But we're in a recession. State budgets are tight. And as Tracie Potts reports advocates worry that even with stimulus money in the pipeline, the nation's youngest students may suffer.
The nation's top educator headed back to class today... Warning states against taking money from their youngest students: "we're not going to balance the budget on the backs of our young children. We just can't afford to do this."
All but 12 states pay for pre-k programs. The federal government also funds head start, for low-income kids. Last year, states added more than 100-thousand new preschoolers... And spent a billion more on them than the year before.
The national institute for early education research looks not only at how many kids are in class... But the quality of those programs. Nine states improved this year. Only one fell back. Educators say it's important for kids to learn abcs and social skills before Kindergarten.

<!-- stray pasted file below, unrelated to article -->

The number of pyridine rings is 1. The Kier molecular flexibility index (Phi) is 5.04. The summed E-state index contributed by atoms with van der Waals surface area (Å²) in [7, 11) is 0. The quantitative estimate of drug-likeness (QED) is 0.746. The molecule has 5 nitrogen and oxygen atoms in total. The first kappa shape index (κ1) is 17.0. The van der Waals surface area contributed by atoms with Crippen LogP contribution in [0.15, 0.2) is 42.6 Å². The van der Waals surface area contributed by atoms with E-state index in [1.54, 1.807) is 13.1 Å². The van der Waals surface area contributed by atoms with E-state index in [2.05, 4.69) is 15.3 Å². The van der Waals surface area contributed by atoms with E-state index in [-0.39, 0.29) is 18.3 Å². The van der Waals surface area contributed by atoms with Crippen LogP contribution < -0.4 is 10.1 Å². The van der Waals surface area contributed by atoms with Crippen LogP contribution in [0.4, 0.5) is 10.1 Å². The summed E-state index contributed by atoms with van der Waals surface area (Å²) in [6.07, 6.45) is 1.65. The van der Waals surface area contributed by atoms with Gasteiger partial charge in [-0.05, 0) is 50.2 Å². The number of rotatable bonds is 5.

"While we think that kindergarten, oh we're starting them early - there's less of an achievement gap - the reality is that kids are coming in with a variety of experiences, vocabulary, exposure to books." Making it tough for teachers to get them all caught up, on the same level, in just nine months.
Nieer, the research group, is pushing for the federal government to match what states are spending... And for universal preschool for all four year olds, by the year 2020.